Saturday, July 16, 2005

Suggestion: "Official List: Officers, Agents, Stations &c"


I have a suggestion for a valuable tool which might be added to the CPRR Photographic History Museum website...  

Beginning in the (late?) 1890s, each large railroad periodically issued a book called "Official List: Officers, Agents and Stations," or a closely similar title.  These were issued by the Accounting Departments of the railroads and included a huge amount of information for their small size.  Typically, information would include the name of each station, the name of the agent, the "class" of the agency (whether Ticket or Freight, or both,) the telegraph call, the distance from some fixed point, connections with other railroads, and the statistical number (which was meaningless, except for accountants) and whether or not each station had a siding for the loading/unloading of cars.  Also included were the names of all officers of the corporation and the officials of the operating, motive power, maintenance of way and other departments; a list of comp'ny surgeons and comp'ny attorneys, track scales, stock pens, icing stations.  Lists were organized by subsidiary company, division and branch.  Some of the information was quite detailed.   E.g. concerning stock pens, the number of pens, the number of chutes, the number of freight cars accomodated, and the availability of water might be listed.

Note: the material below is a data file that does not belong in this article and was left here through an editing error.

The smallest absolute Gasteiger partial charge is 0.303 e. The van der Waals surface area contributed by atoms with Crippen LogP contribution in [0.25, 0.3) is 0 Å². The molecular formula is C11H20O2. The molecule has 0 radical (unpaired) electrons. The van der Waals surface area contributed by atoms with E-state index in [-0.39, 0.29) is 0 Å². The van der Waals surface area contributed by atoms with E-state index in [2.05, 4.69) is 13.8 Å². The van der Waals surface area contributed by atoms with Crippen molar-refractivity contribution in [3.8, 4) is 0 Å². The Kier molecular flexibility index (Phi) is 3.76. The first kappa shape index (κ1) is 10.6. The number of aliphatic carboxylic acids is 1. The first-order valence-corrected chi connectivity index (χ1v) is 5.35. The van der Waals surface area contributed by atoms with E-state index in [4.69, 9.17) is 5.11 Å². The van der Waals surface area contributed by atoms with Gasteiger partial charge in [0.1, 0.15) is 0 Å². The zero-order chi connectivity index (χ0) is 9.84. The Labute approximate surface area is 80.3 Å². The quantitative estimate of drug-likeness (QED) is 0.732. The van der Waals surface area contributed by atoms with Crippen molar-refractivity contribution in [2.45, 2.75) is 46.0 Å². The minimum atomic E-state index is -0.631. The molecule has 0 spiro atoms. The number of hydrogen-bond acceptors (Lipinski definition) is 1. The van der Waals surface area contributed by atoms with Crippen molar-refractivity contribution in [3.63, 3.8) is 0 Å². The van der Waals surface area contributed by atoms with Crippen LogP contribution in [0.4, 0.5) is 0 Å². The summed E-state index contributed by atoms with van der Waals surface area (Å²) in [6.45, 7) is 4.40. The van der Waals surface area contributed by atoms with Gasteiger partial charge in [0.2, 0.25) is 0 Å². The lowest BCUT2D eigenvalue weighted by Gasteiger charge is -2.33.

Given the huge resources of the CPRR Photographic History Museum, I'm sure an early edition of a Southern Pacific RR "Official List" could be found.  It would be a "meritorious work" for someone to put up on the website, in .PDF format, the portion of an SP Official List which covers the original Central Pacific lines.  An Official List of 1898 or 1900 would give a good picture of the CPRR territory before the "Harriman changes."  

By the way... It is my impression that these "Official Lists" were no longer published once the Interstate Commerce Commission was scuttled about thirty years ago.  But I was never involved in what we referred to as the "commercial" side of railroading, and so could be wrong about this.  

—Abram Burnett,
         in statu Pennsylvaniensis